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Mt. Gox faced 150,000 DDoS attacks per second, report says

As cybercriminals brought down Mt. Gox to steal bitcoins, they used a DDoS attack to cripple the company's servers.

Published Sun, Mar 9 2014 6:15 PM CDT   |   Updated Mon, Oct 19 2020 8:15 PM CDT

Defunct bitcoin exchange Mt. Gox was under continued cyberattack prior to having its loot and source code stolen, enduring up to 150,000 DDoS (distributed denial-of-service) attacks per second, according to the Yomiuri Shimbun newspaper.

Mt. Gox faced 150,000 DDoS attacks per second, report says | TweakTown.com

Cybercriminals attacked Mt. Gox by launching thousands of massive DDoS attacks to help cover attempts to steal bitcoins, which led to the Mt. Gox system to go down. Following the attack, Mt. Gox representatives announced 750,000 customer bitcoins were gone, along with 100,000 owned by the company.

Since its inception, bitcoin values have ranged from $40 per coin up to $1,100 in 2013, though is hovering around $610.

Mt. Gox is now under bankruptcy protection and has created a customer support phone line - though the bitcoins are gone and aren't going to suddenly come back. Mt. Gox is a brutal lesson for other bitcoin exchanges to greatly improve security and understand that cybercriminals are increasingly trying to steal cryptocurrency.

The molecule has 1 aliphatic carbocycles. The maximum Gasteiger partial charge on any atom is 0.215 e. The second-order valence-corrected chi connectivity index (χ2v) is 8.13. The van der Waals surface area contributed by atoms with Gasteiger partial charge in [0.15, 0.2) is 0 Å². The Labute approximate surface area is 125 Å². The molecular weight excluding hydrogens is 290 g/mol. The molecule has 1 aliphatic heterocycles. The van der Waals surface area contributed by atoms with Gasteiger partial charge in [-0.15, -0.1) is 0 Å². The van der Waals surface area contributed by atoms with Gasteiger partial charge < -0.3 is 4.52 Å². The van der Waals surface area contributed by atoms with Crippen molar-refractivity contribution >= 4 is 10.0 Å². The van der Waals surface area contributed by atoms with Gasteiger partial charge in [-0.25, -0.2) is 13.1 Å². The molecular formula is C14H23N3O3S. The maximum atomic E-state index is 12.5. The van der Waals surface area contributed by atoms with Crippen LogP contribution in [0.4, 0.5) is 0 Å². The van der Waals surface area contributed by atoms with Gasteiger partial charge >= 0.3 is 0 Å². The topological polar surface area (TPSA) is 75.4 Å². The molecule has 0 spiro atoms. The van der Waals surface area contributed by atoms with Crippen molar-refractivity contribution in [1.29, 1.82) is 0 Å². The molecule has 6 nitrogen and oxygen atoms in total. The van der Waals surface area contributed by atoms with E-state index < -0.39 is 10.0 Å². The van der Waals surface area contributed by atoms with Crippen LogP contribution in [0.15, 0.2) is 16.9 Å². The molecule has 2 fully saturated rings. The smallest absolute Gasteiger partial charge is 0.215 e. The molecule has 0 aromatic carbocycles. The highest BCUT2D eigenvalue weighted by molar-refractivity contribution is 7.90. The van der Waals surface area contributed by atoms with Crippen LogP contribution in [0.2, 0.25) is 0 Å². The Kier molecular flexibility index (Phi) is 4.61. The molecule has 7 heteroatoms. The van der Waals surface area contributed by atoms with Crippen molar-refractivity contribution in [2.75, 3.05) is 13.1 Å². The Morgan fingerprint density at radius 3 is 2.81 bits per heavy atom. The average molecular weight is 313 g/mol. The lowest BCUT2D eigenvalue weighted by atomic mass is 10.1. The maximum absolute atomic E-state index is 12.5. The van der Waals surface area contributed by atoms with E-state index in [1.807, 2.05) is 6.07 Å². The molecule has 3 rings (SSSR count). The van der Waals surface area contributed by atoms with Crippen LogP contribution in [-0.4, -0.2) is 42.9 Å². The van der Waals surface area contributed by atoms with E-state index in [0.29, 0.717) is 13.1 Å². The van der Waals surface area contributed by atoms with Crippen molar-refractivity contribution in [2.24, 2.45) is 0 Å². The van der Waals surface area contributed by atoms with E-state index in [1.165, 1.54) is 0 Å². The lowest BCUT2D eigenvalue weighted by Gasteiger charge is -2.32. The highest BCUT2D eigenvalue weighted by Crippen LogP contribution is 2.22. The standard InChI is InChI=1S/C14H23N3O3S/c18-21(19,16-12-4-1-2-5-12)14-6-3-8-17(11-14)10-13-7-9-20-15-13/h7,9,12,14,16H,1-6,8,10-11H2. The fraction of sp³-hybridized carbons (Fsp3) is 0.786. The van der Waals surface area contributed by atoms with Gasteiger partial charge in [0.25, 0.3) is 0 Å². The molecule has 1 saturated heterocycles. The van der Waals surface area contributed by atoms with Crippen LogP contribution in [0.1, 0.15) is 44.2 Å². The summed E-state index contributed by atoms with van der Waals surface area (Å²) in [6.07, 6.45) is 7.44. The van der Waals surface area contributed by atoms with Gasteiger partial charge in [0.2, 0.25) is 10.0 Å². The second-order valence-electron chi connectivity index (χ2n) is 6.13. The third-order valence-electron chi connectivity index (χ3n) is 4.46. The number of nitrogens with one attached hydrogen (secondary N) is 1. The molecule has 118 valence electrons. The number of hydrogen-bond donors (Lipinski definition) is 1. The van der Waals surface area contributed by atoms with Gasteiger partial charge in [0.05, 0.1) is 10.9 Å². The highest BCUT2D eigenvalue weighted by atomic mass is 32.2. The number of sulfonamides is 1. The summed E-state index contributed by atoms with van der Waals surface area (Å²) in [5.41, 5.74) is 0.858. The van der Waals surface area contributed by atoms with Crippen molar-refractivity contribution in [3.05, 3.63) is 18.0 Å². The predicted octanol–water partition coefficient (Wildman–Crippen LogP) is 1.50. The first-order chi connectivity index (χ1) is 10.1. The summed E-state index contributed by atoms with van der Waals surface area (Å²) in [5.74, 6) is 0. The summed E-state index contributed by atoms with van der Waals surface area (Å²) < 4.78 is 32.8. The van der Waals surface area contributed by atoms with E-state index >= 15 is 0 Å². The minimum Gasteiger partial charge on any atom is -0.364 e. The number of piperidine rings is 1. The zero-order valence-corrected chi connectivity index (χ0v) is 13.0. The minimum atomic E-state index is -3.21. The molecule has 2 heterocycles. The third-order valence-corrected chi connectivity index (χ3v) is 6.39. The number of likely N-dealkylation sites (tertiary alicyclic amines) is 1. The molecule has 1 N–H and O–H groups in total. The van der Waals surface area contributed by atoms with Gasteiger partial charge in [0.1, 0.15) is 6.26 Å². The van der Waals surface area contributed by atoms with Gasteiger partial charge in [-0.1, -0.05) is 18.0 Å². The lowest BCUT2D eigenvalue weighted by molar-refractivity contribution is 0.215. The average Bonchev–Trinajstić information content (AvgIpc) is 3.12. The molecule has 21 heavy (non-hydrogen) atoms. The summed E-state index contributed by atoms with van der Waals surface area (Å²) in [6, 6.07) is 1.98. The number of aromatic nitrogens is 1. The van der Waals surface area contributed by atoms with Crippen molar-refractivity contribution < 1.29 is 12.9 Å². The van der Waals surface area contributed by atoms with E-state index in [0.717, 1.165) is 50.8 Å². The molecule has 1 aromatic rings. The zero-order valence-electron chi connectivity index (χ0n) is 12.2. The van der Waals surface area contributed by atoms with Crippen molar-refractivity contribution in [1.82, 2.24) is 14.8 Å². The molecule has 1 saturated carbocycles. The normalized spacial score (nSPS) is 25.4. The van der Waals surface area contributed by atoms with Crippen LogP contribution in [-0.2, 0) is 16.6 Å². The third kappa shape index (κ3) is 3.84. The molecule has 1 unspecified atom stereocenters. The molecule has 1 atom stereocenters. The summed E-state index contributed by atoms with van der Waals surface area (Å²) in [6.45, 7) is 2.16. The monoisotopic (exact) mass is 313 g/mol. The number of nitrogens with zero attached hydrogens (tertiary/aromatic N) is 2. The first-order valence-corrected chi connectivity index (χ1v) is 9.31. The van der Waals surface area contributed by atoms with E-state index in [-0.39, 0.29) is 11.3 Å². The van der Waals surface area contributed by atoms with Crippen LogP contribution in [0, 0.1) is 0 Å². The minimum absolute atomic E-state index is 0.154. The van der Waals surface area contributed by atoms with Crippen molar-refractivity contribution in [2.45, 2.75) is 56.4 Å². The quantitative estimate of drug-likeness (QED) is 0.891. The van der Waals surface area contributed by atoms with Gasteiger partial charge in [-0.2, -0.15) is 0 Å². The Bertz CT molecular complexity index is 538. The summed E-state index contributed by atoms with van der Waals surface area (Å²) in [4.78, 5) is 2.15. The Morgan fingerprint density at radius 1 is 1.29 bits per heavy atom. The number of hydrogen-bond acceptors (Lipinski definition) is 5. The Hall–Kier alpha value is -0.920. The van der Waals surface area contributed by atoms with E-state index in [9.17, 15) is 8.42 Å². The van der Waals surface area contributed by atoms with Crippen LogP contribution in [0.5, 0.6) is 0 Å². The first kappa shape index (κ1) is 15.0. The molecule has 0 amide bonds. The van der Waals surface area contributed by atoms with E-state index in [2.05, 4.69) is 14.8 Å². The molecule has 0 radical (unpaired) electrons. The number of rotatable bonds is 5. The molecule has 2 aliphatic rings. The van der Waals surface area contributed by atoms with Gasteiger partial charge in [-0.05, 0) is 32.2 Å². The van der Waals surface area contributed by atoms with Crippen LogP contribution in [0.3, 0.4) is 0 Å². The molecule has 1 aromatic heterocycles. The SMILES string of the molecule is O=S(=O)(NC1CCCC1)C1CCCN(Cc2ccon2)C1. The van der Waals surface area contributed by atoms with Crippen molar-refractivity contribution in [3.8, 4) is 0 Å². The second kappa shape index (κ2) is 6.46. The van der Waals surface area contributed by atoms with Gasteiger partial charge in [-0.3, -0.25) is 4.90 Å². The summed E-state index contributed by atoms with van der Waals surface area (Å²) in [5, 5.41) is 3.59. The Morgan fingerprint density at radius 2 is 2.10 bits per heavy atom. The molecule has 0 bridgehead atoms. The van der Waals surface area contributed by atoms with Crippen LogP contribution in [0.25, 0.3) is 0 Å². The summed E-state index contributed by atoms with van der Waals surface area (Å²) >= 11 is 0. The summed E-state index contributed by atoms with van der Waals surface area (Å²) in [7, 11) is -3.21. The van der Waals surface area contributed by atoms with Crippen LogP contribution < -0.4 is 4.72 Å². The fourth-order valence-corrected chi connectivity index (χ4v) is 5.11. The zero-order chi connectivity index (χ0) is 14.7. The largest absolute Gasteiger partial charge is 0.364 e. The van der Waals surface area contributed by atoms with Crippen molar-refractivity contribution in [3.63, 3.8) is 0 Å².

An experienced tech journalist and marketing specialist, Michael joins TweakTown looking to cover everything from consumer electronics to enterprise cloud technology. A former Staff Writer at DailyTech, Michael is now the West Coast News Editor and will contribute news stories on a daily basis. In addition to contributing here, Michael also runs his own tech blog, AlamedaTech.com, while he looks to remain busy in the tech world.

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